Monday, November 7, 2011
They were right outside my office for so long, and now they’re gone. And while they were here, I couldn’t think of anything original to say. It seemed like everybody had an opinion, from well-considered to knee-jerk, but few had anything original to offer. And then they left, and then it hit me.
The reason I was so slow on the uptake was the dazzle. What we were witnessing was something that hasn’t been seen in America since the late ‘60s/early ‘70s: true political guerilla theater. This is not to disparage the work of activist/actors with the various and multifarious workshop scenarios in Seattle, dramas in Davos and the like, nor to ignore the significance of the ACT-UP acta during the AIDS wars. (And, no, I will not dignify the Tea Party Sale-a-thons and their astro-turf roots as anything more than a paper house—albeit one that managed to fool a lot of people in the cheap seats.) It is just that none of them had an extended run on this scale.
I want to quote Hamlet’s fave line: “The play’s the thing/In which to catch the conscience of a king”—but I can’t. Besides the fact that I quote Will far too much here, ANNND the only ‘king’ would be the Republican members of the House, this is NOT a classical statement of the Bard or “the boards”. It is most assuredly Samuel Beckett—someone for whom (very similar to Thelonius Monk, now that I think about it) silence spoke volumes—whose voice is heard here; muttering and grumbling under his breath, with the loudest sound of meaninglessness I know: Waiting for Godot.
This is not to say that what went on and went down had no meaning; far from it. But the salient criticism you heard of the movement (and I eliminate all the jokes and talking points manufactured by the NeoCon media and their think tanks) was that it was leaderless, had no goals, offered no plans, was little more than an inarticulate cry of anguish. Ok. So, strike the “inarticulate” remark and that’s exactly what Godot is: absurdist exasperation to the nth degree.
Now, some may take exception and say something like, ‘No! Godot’s basic message was always about the futility of trying to do anything’, or such. Times, however, change.
"Let us not waste our time in idle discourse! (Pause. Vehemently.) Let us do something, while we have the chance! It is not every day that we are needed. But at this place, at this moment of time, all mankind is us, whether we like it or not. Let us make the most of it, before it is too late!" Word is, from the high critique, that this bit is about Vladimir “wasting his time in idle discourse” by simply choosing to make a choice. Which is fine, under any proscenium (As opposed to choosing to NOT make a choice? A contradiction in terms on the face of it…and also stuff the makes theater hachet-men cream their jeans.), though when you drag it out into the street and say it to passersby—people who paid for no ticket, got no program, have no expectation of entertainment or insights to be offered—it is not only articulate but righteous! And even if it falls on deaf ears, it is no way “futile” when the TV cameras come around.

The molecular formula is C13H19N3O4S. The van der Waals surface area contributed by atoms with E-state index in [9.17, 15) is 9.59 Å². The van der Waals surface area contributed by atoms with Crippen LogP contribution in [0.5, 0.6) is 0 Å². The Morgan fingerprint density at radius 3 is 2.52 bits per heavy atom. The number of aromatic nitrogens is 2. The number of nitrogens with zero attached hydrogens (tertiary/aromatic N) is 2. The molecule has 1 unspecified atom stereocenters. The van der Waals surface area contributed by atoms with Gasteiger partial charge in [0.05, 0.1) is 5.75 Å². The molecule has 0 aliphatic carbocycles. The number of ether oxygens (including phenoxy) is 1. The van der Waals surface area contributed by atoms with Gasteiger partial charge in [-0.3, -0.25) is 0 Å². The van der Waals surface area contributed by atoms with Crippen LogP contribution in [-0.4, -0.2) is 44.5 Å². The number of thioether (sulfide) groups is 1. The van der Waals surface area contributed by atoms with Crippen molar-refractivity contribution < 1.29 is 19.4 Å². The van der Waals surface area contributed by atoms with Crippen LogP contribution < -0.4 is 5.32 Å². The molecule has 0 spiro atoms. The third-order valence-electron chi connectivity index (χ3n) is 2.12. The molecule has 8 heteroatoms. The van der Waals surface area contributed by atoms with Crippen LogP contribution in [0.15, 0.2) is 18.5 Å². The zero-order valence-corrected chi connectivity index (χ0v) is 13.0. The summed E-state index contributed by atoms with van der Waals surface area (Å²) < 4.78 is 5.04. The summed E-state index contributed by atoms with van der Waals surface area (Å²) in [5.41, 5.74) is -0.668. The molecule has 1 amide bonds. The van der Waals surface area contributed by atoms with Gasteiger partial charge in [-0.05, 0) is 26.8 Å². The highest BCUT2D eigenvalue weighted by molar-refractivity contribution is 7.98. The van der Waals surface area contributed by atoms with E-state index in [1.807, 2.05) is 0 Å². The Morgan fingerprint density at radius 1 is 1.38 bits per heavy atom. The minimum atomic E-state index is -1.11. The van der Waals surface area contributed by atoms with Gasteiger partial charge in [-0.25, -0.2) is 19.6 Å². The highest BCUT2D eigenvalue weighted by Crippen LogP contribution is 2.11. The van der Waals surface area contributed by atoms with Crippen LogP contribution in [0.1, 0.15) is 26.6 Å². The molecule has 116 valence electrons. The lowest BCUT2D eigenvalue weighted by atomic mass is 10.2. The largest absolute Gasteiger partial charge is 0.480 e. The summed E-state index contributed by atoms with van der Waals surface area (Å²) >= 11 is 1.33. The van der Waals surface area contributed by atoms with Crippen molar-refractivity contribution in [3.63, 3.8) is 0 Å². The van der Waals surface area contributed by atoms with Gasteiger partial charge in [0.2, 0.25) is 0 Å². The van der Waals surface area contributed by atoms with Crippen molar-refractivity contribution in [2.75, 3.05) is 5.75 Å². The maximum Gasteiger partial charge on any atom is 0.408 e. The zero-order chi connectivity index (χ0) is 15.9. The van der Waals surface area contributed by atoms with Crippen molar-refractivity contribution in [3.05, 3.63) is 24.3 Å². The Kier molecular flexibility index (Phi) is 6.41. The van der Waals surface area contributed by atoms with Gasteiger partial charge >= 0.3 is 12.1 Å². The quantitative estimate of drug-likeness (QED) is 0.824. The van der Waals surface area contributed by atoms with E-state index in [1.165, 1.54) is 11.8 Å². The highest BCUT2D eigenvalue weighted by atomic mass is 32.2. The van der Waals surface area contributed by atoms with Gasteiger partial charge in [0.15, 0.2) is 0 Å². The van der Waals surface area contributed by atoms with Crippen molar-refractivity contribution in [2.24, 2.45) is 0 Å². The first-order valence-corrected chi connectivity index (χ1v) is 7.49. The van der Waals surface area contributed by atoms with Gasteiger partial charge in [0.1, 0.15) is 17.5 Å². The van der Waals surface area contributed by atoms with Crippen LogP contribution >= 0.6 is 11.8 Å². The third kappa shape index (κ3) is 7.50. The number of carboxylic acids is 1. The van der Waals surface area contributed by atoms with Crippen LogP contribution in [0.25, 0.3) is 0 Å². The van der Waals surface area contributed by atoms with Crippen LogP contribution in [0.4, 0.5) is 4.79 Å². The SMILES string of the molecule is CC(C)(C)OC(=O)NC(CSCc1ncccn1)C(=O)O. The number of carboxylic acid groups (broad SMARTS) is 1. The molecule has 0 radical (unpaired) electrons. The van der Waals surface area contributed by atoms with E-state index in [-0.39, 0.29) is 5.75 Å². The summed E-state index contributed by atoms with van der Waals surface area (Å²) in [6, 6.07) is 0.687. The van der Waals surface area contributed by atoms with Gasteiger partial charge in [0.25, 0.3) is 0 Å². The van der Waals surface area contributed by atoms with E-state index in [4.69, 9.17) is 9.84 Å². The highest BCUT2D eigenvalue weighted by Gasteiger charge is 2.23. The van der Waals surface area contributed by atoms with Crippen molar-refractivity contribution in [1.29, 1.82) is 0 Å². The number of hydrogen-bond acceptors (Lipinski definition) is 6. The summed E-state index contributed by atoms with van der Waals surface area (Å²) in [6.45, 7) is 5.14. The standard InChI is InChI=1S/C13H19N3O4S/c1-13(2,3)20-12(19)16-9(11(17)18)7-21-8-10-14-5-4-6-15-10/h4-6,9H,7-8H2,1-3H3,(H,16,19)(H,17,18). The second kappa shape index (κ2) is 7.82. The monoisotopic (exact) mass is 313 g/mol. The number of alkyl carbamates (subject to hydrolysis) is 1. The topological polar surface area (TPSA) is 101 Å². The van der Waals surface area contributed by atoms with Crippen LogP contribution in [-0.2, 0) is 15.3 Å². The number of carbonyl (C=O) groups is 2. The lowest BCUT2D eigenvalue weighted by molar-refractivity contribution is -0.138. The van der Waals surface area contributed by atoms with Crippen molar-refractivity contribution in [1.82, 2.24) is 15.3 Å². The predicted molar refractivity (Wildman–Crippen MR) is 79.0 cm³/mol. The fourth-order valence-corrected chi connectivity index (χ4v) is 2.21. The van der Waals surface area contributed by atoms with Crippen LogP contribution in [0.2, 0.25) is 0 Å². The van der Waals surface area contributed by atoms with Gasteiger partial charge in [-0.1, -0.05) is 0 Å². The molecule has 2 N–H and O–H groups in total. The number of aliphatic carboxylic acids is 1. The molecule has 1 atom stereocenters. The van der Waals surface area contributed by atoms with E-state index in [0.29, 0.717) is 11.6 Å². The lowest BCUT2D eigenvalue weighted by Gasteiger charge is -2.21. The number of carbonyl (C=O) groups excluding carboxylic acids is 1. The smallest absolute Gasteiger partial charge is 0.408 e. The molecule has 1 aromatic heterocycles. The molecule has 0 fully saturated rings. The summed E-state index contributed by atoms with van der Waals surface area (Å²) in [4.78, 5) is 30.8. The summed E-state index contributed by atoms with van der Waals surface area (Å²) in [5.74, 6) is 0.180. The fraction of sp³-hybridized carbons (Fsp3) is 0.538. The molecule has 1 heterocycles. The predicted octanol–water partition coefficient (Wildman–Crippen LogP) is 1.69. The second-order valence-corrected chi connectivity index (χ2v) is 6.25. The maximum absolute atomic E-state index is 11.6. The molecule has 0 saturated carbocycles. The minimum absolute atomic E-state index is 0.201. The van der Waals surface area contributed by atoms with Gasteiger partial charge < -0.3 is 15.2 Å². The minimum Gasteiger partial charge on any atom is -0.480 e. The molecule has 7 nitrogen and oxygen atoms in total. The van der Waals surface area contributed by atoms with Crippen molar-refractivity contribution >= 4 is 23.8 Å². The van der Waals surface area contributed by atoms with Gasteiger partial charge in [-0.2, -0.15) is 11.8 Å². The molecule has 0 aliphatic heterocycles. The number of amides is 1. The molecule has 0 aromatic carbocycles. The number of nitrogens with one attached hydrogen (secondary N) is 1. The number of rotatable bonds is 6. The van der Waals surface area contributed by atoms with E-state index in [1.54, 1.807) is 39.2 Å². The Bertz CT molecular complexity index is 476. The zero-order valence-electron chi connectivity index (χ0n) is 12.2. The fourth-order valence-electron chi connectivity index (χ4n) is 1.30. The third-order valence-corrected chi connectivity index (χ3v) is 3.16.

So why would this be different from the Tea-bags? Simple: when you put your ass on the line for an event, that’s one thing—when you do it everyday, 24/7, that’s another.
But, for certain, it was the opening night and the opening lines that hit me as pure serendipity:
“Where did you sleep last night?”
“In a ditch.”
And while the accommodations—between lower Broadway and Trinity, just off the Canyon of Heroes, under a canopy of tiny golden leaves—were somewhat more hospitable, when matched up with the mission, the resonance with Godot was always there if only from this. And, as well, this is why the guerilla theater that was in that plot of earth and stone was so utterly significant, and why it so reminded me of this radical departure from live drama, one even more wrenching than Brecht’s dissolution of the 4th Wall. In the same year in which Maddow could dub the campaign of The-Artist-Formerly-Known-As-Herman-Cain “an act of performance art”, anyone who passed by this redoubt of democracy and freedom on a regular basis could tell you OWS really could put the “camp” in encampment.
I mean—just look at this mask! We’re back in Greece, where amphitheater and senate weren’t so far apart in distance or purpose. In those days, the tragedies were to inform of the will of the Gods, the satyr plays and comedies of the pretensions of humans, and this was the sort of thing that influenced the polis and the deliberations of their representatives. That was also when things were smaller and easier to portray in a couple of acts. Then, they didn’t need an “Occupy the Agora” movement; that was a given—you couldn’t get away from it. Today, we can barely encompass the conflict when “The Social Network” gets better coverage than a departure from Rousseau’s Social Contract.
"We wait. We are bored. (He throws up his hand.) No, don't protest, we are bored to death, there's no denying it. Good. A diversion comes along and what do we do? We let it go to waste... In an instant all will vanish and we'll be alone once more, in the midst of nothingness!"
Nowadays, the world requires you get an audience first. Then come up with demands. Only after you have made a spectacle of yourself will you ever be noticed. And then, maybe, some one will ask you: What’s it all for?
"But that is not the question. Why are we here, that is the question. And we are blessed in this, that we happen to know the answer. Yes, in this immense confusion one thing alone is clear. We are waiting for Godot to come."
Yes. And maybe this time, he’ll bring the noise.